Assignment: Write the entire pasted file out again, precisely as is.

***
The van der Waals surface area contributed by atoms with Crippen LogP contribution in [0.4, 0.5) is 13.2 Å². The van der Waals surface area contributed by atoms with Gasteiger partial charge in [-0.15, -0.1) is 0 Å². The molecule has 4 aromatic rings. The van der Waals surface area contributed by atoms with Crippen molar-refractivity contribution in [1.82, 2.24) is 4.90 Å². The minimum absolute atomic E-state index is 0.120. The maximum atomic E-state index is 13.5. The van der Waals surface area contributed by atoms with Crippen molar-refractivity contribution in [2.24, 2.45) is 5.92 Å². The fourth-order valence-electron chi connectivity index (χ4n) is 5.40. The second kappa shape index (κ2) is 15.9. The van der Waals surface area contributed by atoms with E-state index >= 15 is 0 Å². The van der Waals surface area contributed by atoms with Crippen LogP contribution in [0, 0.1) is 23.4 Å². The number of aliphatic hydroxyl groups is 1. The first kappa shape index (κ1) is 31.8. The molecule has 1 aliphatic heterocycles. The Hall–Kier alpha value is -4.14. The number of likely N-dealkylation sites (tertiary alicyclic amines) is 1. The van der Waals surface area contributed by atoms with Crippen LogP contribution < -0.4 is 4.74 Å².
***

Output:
The van der Waals surface area contributed by atoms with Crippen LogP contribution in [0.4, 0.5) is 13.2 Å². The van der Waals surface area contributed by atoms with Gasteiger partial charge in [-0.15, -0.1) is 0 Å². The molecule has 4 aromatic rings. The van der Waals surface area contributed by atoms with Crippen molar-refractivity contribution in [1.82, 2.24) is 4.90 Å². The minimum absolute atomic E-state index is 0.120. The maximum atomic E-state index is 13.5. The van der Waals surface area contributed by atoms with Crippen molar-refractivity contribution in [2.24, 2.45) is 5.92 Å². The fourth-order valence-electron chi connectivity index (χ4n) is 5.40. The second kappa shape index (κ2) is 15.9. The van der Waals surface area contributed by atoms with E-state index >= 15 is 0 Å². The van der Waals surface area contributed by atoms with Crippen LogP contribution in [0, 0.1) is 23.4 Å². The number of aliphatic hydroxyl groups is 1. The first kappa shape index (κ1) is 31.8. The molecule has 1 aliphatic heterocycles. The Hall–Kier alpha value is -4.14. The number of likely N-dealkylation sites (tertiary alicyclic amines) is 1. The van der Waals surface area contributed by atoms with Crippen LogP contribution < -0.4 is 4.74 Å².